Solid waste contract, road work to come

Published 3:00 am Saturday, January 24, 2015

As Alabama and national leaders offered their “state of” reports this week, Pike County Administrator Harry Sanders took stock of the county’s efforts during 2014 and its plans for 2015.

“ATRIP projects have been completed, which has been terrific for our roads,” Sanders said. “We’ve seen a small increase in our revenue from our sales tax, and we’ve almost completed all of our ESCO tasks. Those are just some of the positive things that have really been a positive start to what we hope to complete.”

And, Sanders said the commission had several items on the 2015 agenda that would continue to improve the Pike County community.

Sign up for our daily email newsletter

Get the latest news sent to your inbox

“People will begin to see a positive impact in some places as more time goes by,” Sanders said. “We still have some challenges to overcome, all of which relates to what we have yet to do with our road department. If we had to say what’s the greatest challenge facing county at this point it would be to maintain our infrastructure. There is still a lot left to do in that regard.”

Knowing how much the residents depend on major roads within the county, Sanders said it is important for the commission to continue to do maintenance on them. However, Sanders said, that while federal money is coming into the commission, there are limitations on how it can be spent.

“Federal money, typically, you can only apply it to qualifying roads, which are determined by how much traffic is on it, or whether it is a major or minor collector,” Sanders said. “There are certain qualifications that have to be met to receive federal money.”

Sanders said the binding specifications have posed a large problem for the commission. However, ATRIP funding the commission received was used to improve some of the worst areas on the roads. Now, the commission hopes to set its sights on farm-to-market roads, or roads that lead from the county into city.

“The roads that are troubling us the most are roads that don’t meet those specifications,” Sanders said. “But, thankfully, the major needs in some of those areas have already been able to see improvements because of the ATRIP funding we received in the past. Now, where are looking at more farm-to-market roads.”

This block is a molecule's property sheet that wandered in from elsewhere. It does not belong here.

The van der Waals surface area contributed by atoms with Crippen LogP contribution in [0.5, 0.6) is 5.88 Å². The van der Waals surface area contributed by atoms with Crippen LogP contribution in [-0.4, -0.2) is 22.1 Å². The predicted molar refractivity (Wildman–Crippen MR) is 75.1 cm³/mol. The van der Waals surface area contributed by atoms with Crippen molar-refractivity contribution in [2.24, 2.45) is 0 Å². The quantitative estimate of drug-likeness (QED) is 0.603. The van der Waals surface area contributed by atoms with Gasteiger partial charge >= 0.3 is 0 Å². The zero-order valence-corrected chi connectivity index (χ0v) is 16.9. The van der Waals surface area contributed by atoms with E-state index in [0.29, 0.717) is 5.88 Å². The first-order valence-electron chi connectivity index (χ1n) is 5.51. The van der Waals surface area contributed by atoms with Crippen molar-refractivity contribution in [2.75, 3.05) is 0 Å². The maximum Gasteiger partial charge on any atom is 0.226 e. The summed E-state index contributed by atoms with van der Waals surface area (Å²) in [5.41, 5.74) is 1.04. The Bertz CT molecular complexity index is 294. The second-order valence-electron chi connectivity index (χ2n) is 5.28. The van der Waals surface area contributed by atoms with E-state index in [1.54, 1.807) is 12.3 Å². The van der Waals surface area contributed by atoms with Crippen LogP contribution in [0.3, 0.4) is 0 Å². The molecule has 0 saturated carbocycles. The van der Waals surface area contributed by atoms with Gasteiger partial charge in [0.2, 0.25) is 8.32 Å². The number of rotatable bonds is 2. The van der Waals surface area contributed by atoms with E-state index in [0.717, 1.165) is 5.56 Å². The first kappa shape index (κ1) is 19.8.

Funds available for the projects may be low, but Sanders said commissioners had discussed different ways to make improvement costs more manageable for county residents.

“The challenge we face is showing the value of what you’re trying to do for those costs,” Sanders said. “One of the ideas that has been proposed in the past has been a pay-as-you-go type situation. There is a certain tax or fee … that is tied to certain projects that will be accomplished, such as road projects and so forth. That’s the only place that money goes with that plan. If it’s a certain road, once that’s completed the tax ends unless, there is a new set of projects that are put together that are approved. And the people decide that.”

But, conditions of county roadways are not the only issue captivating the commissioners’ attention. Sanders said commissioners also are concerned about solid waste services for the county.

“That is something that we need by the end of March,” Sanders said. “We will have a new contract, and we may have a new provider.”

While the county has used Advanced Disposal for the its last two contract terms, Sanders said commissioners were open to the idea of accepting a new contractor if that is what was best for county residents.

Just as important, Sanders said he hopes the community will take more interest in county government. During the past year, participation at commission meetings has slowly dwindled to almost no attendees. Sanders said commissioners hoped that with a new year and new proposals on the agenda, county residents would again begin attending the meetings and offer up their opinions for commissioners’ consideration.

“Democratic government is based on participation, and as much as I understand that people don’t need one more thing t do, it has an impact,” Sanders said. “If you have an interest in your county government, and make your voice heard, it will have an impact if you’re there, attending the meetings. It’s a chance for them to let commissioners know what their interests are concerning the county.”